Supreme Court to hear appeal from Guantánamo Bay Uighur prisoners

The high court agreed to take up the case over the objections of the Obama administration.

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The court’s ruling could complicate the administration’s plans to close the detainee facility by the end of January, as it comes amid intense debate in Congress about whether any detainees should be moved to U.S. soil.

The court agreed to hear the case the same day critics of the Iraq and Afghanistan wars announced a new television advertising campaign aimed at closing Guantánamo.

The case concerns 17 Muslim Uighur men from western China taken prisoner in Afghanistan. They are still at Guantánamo, though several trial judges have determined they are not a threat to the United States.

A federal judge ordered the men released last October, but an appeals court reversed that ruling in February, determining that judges do not have the authority to override immigration laws and force the executive branch to release detainees into the country.

In a 5-4 ruling last year, the Supreme Court said Guantánamo prisoners had a constitutional right to have a judge hear their case. The high court determined that the detainees could file a writ of habeas corpus and ask a judge to decide whether the U.S. government has grounds for holding them as enemy combatants.

The justices did not weigh in, however, on the specifics surrounding the question of whether the president or a judge has the power to determine how and when to release them.

The Obama administration has sent some of the Uighur prisoners to Bermuda, and Palau is willing to accept most of the rest. Only one prisoner is still trying to figure out where to go. The prisoners fear they will be persecuted if they return to China.

The Justice Department tried to convince the Supreme Court not to hear the case by arguing the Uighurs are “free to leave Guantánamo Bay to go to any country that is willing to accept them.” In the meantime, Justice said, the detainees “are housed in facilities separate from those for enemy combatants under the least restrictive conditions practicable.”

The ad campaign comes from the National Campaign to Close Guantánamo. It spent $100,000 on the first ad, which will run on national cable for one week starting on Wednesday. Additional ads are planned for specific congressional districts to pressure lawmakers to support President Barack Obama’s call to close the facility.

Retired Brig. Gen. John Johns and Lt. Gen. Robert Gard joined VoteVets.org Chairman Jon Soltz and former Rep. Tom Andrews (D-Maine) in announcing the campaign urging Congress to reject arguments to keep Guantánamo open.

“As [Defense] Secretary Robert Gates has said, the opposition to moving these people to supermax facilities in the United States is pure fear-mongering,” Johns said. “One hundred forty-five international terrorists have been convicted in U.S. courts since 2001 and not one has escaped from there.”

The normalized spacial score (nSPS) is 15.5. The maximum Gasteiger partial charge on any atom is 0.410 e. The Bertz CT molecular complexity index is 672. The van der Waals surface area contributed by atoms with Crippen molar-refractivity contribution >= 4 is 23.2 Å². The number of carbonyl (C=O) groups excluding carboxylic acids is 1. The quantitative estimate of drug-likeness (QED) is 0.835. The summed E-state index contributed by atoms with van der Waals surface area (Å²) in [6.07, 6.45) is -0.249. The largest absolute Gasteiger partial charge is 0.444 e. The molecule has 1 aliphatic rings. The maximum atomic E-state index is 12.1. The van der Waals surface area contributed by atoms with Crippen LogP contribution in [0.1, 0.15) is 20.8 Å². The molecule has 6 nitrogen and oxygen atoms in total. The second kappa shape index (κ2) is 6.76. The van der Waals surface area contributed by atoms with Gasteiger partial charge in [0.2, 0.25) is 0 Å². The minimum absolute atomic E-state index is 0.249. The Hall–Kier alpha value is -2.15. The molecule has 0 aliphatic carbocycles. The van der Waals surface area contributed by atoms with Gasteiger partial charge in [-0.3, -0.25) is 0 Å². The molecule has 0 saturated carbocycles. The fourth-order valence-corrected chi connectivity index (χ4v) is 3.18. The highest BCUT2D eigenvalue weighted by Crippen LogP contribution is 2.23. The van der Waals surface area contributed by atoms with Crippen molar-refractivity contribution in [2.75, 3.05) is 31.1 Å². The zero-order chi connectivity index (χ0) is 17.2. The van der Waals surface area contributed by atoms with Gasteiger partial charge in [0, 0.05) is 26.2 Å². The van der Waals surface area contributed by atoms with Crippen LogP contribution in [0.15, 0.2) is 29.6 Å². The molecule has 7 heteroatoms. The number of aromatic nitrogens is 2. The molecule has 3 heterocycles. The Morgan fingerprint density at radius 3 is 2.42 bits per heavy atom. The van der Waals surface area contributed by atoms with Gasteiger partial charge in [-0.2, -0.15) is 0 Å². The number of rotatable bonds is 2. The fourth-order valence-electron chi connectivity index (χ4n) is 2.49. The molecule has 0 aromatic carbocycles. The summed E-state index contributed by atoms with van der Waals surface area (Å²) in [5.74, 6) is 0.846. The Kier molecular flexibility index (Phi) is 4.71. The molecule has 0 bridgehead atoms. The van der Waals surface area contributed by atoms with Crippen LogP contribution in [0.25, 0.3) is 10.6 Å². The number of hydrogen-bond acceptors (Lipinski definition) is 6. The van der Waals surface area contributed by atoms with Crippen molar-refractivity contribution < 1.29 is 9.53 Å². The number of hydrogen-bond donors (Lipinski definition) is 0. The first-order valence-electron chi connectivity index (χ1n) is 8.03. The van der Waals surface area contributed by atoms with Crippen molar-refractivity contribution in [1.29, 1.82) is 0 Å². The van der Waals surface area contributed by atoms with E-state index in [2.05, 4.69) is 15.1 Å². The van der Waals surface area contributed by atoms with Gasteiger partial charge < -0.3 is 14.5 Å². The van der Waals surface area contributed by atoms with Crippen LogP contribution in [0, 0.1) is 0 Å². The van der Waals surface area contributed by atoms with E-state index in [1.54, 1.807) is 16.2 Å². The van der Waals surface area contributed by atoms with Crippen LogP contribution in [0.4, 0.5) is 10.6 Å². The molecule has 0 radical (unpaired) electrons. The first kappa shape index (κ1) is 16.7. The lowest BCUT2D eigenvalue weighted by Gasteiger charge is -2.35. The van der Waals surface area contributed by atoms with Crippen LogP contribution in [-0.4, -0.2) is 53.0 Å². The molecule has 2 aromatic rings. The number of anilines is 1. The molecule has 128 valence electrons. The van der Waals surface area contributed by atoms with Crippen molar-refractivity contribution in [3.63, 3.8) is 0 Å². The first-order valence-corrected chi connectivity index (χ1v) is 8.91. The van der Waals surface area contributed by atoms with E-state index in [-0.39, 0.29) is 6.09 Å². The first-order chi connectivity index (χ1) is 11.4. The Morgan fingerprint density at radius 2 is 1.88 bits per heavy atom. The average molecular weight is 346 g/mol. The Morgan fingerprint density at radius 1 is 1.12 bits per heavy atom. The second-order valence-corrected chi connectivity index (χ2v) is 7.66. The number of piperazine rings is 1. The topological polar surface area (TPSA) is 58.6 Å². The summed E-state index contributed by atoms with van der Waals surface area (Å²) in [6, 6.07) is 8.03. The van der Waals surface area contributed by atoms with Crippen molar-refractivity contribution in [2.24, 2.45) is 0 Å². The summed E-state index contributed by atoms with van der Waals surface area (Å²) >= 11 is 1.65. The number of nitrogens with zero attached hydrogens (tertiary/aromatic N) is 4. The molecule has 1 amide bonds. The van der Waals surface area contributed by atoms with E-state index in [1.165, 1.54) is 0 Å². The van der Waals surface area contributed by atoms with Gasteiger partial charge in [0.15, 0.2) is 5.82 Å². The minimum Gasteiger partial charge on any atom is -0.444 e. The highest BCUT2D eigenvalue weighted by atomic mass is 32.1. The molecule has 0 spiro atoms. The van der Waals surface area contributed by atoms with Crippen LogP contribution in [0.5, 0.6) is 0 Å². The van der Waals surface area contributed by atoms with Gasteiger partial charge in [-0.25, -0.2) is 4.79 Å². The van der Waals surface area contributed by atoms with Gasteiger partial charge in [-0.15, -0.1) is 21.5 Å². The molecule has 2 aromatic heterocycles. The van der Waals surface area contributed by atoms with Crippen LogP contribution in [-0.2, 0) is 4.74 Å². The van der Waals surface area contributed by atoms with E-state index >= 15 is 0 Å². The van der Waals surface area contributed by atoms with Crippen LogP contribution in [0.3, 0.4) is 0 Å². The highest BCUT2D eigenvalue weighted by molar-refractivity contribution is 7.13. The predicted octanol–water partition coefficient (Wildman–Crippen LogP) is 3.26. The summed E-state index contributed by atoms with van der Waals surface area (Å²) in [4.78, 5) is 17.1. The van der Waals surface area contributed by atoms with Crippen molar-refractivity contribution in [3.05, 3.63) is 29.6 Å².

Andrews, who heads the group, said it is “on track” to raise millions of dollars for the ongoing campaign. Andrews said districts for the additional ads will be chosen in the next few weeks.

The campaign follows the defeat of a GOP-led effort in the House to block the transfer of any Guantánamo Bay detainee to U.S. soil. In a 224-193 vote, the House approved an amendment to the $42.8 billion Homeland Security spending bill that would allow detainees to be transferred to the U.S. for trial. The bill now moves to the Senate, where swift passage is expected.

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Opponents of closing Guantánamo Bay argue public opinion is on their side. Republicans cite a June Gallup poll showing that Americans oppose plans to move Gitmo detainees to the U.S. by a 4-to-1 margin.

Sen. Lindsey Graham (R-S.C.) is planning another attempt to block the transfer of a subset of the detainees: anyone accused of plotting the Sept. 11, 2001, terrorist attacks.

He plans to offer an amendment to the Justice Department appropriations bill prohibiting the use of funds for trying in U.S. civilian courts anyone involved in the Sept. 11 attacks. This would affect about a half-dozen suspects accused of being involved in planning the attacks.

Rep. Pete Hoekstra (R-Mich.), the ranking member of the House Intelligence Committee, has hammered the administration over efforts to close the prison.

Most recently, Hoekstra said the Obama administration has failed to produce a coherent plan to close the facility, which he said has created confusion in Congress and communities that may be forced to take the detainees.

“There is no leadership at the White House on this issue, the Defense and Justice departments are refusing any and all transparency and the administration is blocking congressional oversight,” Hoekstra said. “Meanwhile, local communities have been offered rosy economic scenarios but the administration refuses to share even the most basic security information the federal government has collected on the detainees.”

The City Council in Standish, Mich., on Monday voted 6-0 to express interest in establishing a regular federal prison on the site of a soon-to-close state jail. It stripped references to the detainees from its resolution.

Earlier this month, the Coalition for Security, Liberty and the Law, a group consisting of dozens of former generals, admirals and security policy professionals, sent a letter to Obama urging that detainees held at Guantánamo Bay not be transferred to the U.S. until a more permanent and secure alternative is found.

Frank Gaffney of the Center for Security Policy welcomes the national debate about closing Guantánamo.

“If they sponsor and stimulate and encourage people to think about what is afoot here, the common sense of the American people will come down squarely on the side of not closing this state-of-the-art detention facility,” he said.